When you are hit with an unexpected expense, you are probably not the only person in Kentucky trying to figure out how to cover the cost of whatever it is you now have to pay for. In fact, many Americans neglect to save money for such financial pressures and ultimately find themselves drowning in debt when they have to pay for something, they were not planning on paying for.
Personal bankruptcy is rarely the result of a single financial issue in Kentucky. However, there are some situations that may contribute more than others. Specifically, divorce and criminal cases could easily upset your financial balance relatively quickly.
Bankruptcy could stop your creditors from making collection calls or repossessing your property. That could include banks that would want to take back your home. It could even prevent a sale of your property at foreclosure. However, there are some exceptions.
Debt relief services claim to help people facing bankruptcy get current on debt and restore their financial standing. While many of these services can offer assistance, others may be scams to deprive a person from their money for help that never materializes. To help you identify debt relief red flags, the Federal Trade Commission offers the following advice.
The most common question asked by those contemplating filing for personal bankruptcy in Covington is whether or not they will be able to keep their homes. People need personal assets when attempting to rebuild their financial lives following bankruptcy, and a home is typically one's most valued asset. Thus, the fear of losing it may keep many for whom bankruptcy might be a valid option from investigating it until it is too late to enjoy the protections it affords. For this reason, both the federal and individual state governments have created homestead exemptions.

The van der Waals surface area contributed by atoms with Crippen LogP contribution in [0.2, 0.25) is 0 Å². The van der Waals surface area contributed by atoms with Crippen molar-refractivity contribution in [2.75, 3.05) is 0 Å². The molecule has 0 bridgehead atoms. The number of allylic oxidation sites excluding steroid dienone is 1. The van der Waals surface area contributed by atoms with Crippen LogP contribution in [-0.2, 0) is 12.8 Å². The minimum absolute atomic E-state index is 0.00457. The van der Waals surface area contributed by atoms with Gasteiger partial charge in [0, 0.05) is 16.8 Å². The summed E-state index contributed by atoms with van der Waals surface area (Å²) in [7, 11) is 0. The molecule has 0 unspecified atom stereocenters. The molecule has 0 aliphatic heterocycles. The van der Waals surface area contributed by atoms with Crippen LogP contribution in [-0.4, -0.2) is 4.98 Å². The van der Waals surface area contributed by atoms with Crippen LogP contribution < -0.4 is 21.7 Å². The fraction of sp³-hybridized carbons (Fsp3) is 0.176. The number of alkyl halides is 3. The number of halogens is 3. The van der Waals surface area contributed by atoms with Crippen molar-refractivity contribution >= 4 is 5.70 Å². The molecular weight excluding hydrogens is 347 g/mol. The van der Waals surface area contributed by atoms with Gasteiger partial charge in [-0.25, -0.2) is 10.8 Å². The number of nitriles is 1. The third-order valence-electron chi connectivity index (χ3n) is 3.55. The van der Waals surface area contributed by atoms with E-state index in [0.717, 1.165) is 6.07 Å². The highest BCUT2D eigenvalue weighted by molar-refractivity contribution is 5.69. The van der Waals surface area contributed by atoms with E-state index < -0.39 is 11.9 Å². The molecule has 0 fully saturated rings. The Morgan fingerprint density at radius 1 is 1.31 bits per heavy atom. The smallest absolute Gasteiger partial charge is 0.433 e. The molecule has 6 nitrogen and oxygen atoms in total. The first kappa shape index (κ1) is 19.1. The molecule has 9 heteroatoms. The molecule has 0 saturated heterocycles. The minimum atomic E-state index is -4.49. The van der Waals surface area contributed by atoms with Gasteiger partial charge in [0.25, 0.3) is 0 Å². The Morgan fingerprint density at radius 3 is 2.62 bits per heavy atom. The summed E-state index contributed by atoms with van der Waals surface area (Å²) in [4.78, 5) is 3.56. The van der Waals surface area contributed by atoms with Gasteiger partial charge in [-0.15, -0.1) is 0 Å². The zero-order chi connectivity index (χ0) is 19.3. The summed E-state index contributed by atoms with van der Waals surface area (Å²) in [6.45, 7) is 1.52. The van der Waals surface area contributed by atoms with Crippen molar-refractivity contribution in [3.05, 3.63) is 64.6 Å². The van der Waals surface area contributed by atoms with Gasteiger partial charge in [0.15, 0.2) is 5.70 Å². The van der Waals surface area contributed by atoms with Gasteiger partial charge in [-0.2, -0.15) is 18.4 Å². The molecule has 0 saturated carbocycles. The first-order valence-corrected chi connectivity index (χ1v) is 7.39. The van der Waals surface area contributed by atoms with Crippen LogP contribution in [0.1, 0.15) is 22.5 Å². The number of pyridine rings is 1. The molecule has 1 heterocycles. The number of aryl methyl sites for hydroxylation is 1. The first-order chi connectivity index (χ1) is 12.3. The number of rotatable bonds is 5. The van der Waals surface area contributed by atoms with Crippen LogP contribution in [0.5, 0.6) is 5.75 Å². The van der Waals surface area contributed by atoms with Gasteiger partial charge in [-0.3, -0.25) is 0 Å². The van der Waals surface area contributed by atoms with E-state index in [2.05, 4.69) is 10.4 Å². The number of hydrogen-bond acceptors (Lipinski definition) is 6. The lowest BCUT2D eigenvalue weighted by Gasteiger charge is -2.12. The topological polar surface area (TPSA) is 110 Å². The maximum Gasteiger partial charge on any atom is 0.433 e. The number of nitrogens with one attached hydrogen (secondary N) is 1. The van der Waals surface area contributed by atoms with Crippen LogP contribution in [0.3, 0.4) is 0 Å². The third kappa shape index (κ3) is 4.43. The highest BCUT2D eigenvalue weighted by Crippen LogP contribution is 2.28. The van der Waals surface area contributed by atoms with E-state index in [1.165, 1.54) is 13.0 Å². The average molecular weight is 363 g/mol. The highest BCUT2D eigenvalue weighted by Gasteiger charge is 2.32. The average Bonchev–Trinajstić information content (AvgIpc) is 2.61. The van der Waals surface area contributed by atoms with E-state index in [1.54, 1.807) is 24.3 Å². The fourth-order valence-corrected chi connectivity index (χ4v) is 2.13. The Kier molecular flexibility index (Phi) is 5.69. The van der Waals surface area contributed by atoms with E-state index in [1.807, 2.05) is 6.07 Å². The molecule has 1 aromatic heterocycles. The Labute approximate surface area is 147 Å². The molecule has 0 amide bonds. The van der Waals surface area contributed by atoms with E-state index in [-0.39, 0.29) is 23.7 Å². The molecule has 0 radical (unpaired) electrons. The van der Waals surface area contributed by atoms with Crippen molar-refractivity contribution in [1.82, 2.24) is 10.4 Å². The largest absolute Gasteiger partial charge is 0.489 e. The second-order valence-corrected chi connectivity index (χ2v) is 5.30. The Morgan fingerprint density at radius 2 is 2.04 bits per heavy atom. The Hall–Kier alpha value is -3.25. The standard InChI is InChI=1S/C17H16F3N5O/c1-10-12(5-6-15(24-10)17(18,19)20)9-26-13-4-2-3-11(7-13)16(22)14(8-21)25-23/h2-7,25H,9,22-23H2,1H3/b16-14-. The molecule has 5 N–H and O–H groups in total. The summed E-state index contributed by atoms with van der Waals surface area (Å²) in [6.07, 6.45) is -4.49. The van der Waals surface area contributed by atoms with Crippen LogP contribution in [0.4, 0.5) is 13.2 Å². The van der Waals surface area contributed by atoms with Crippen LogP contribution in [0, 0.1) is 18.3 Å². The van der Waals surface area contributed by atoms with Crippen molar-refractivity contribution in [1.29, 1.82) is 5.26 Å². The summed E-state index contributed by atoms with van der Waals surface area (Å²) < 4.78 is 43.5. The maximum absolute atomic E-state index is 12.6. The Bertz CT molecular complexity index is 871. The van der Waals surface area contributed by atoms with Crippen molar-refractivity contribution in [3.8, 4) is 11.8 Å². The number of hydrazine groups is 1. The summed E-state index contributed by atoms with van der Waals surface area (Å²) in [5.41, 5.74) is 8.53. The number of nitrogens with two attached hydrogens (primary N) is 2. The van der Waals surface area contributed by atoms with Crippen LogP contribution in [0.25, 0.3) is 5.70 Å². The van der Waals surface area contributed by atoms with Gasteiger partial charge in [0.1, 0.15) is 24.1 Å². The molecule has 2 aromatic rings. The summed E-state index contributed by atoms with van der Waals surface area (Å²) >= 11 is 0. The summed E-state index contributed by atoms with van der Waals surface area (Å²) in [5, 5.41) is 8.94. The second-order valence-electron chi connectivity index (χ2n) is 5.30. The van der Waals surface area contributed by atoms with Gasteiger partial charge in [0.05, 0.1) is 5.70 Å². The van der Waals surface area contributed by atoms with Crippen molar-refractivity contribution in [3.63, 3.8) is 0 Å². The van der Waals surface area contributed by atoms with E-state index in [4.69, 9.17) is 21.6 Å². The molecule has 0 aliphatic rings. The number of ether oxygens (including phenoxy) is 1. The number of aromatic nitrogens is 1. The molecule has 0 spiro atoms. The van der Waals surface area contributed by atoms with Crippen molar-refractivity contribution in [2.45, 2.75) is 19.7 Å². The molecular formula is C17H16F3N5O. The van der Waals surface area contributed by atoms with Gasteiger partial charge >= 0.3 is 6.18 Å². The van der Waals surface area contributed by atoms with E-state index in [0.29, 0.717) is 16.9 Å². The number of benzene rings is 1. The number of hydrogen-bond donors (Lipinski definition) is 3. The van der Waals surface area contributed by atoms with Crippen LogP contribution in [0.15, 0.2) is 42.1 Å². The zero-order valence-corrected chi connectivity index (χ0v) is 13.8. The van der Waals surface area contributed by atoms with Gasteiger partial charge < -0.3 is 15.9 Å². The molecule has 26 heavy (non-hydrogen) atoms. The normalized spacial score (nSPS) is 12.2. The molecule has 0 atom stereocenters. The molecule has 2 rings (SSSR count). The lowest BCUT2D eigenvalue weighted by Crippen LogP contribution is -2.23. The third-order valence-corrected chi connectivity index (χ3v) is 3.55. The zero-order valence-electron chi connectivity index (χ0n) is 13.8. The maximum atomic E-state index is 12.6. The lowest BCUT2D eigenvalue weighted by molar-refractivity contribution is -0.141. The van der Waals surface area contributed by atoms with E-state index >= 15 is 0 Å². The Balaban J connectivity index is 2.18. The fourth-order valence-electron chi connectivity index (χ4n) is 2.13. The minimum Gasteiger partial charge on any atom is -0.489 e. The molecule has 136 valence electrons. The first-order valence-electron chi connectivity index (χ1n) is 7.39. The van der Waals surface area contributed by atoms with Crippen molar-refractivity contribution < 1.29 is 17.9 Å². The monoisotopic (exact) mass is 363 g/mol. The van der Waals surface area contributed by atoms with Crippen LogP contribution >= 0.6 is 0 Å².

For many of those that we here at The Berger Firm have assisted in the past, mounting debts have left them with seemingly little hope to get back on top of their finances again. If that describes your personal situation, bankruptcy may offer a way back to fiscal stability. Specifically through a Chapter 7 case, you might be able to have many of your debts discharged. Others may be repaid through liquidating some of your property, yet exemptions typically allow you to hang on to important assets such as your home, car and other valuables.
If you’ve recently filed for bankruptcy in Kentucky, you may already have your mind set on rebuilding your credit. While the road in front of you might seem long (and somewhat arduous), it is possible to repair your credit history and ensure a brighter financial future. In order to do so, NerdWallet.com offers the following advice, which will help you take a poor credit history and make the necessary repairs.
After filing for bankruptcy your number one goal should be getting your finances in order. This requires devising a common-sense budget, which will help ensure your bills are paid and that you’re able to rebuild your savings. Forbes recommends the following tips to help you create a budget you can depend on.
Kentucky residents who have lost a job understand the hardships of making ends meet. There may be no easy way of looking at unemployment, but there are some ways an individual can turn this life chapter into a process of growth. Although each financial situation is different from the next, the following tips can help the unemployed move forward.
The advantages of earning a college degree are endless. However, the number of the nation's students who struggle with loan debt continues to skyrocket. In a time usually fit for celebration, countless graduates reach a new hurdle: looming debt that can hang over one's shoulders for decades. Is there a light at the end of the tunnel for Kentucky students grappling with the financial aspects of education?